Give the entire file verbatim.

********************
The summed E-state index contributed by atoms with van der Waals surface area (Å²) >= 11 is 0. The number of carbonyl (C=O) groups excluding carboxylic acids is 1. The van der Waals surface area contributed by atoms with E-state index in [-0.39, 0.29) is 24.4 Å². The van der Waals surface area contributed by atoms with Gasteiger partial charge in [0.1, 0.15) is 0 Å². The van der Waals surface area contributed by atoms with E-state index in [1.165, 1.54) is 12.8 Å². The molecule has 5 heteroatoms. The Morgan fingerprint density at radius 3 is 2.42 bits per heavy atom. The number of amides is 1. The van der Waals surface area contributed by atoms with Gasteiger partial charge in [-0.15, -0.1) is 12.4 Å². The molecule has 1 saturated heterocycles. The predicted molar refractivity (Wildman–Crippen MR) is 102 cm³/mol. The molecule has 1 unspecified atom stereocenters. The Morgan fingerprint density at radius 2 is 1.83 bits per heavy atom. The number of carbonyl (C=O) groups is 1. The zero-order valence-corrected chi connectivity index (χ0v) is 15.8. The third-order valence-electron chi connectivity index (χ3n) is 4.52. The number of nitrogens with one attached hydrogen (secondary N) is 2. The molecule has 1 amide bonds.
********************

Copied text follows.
The summed E-state index contributed by atoms with van der Waals surface area (Å²) >= 11 is 0. The number of carbonyl (C=O) groups excluding carboxylic acids is 1. The van der Waals surface area contributed by atoms with E-state index in [-0.39, 0.29) is 24.4 Å². The van der Waals surface area contributed by atoms with Gasteiger partial charge in [0.1, 0.15) is 0 Å². The van der Waals surface area contributed by atoms with E-state index in [1.165, 1.54) is 12.8 Å². The molecule has 5 heteroatoms. The Morgan fingerprint density at radius 3 is 2.42 bits per heavy atom. The number of amides is 1. The van der Waals surface area contributed by atoms with Gasteiger partial charge in [-0.15, -0.1) is 12.4 Å². The molecule has 1 saturated heterocycles. The predicted molar refractivity (Wildman–Crippen MR) is 102 cm³/mol. The molecule has 1 unspecified atom stereocenters. The Morgan fingerprint density at radius 2 is 1.83 bits per heavy atom. The number of carbonyl (C=O) groups is 1. The zero-order valence-corrected chi connectivity index (χ0v) is 15.8. The third-order valence-electron chi connectivity index (χ3n) is 4.52. The number of nitrogens with one attached hydrogen (secondary N) is 2. The molecule has 1 amide bonds.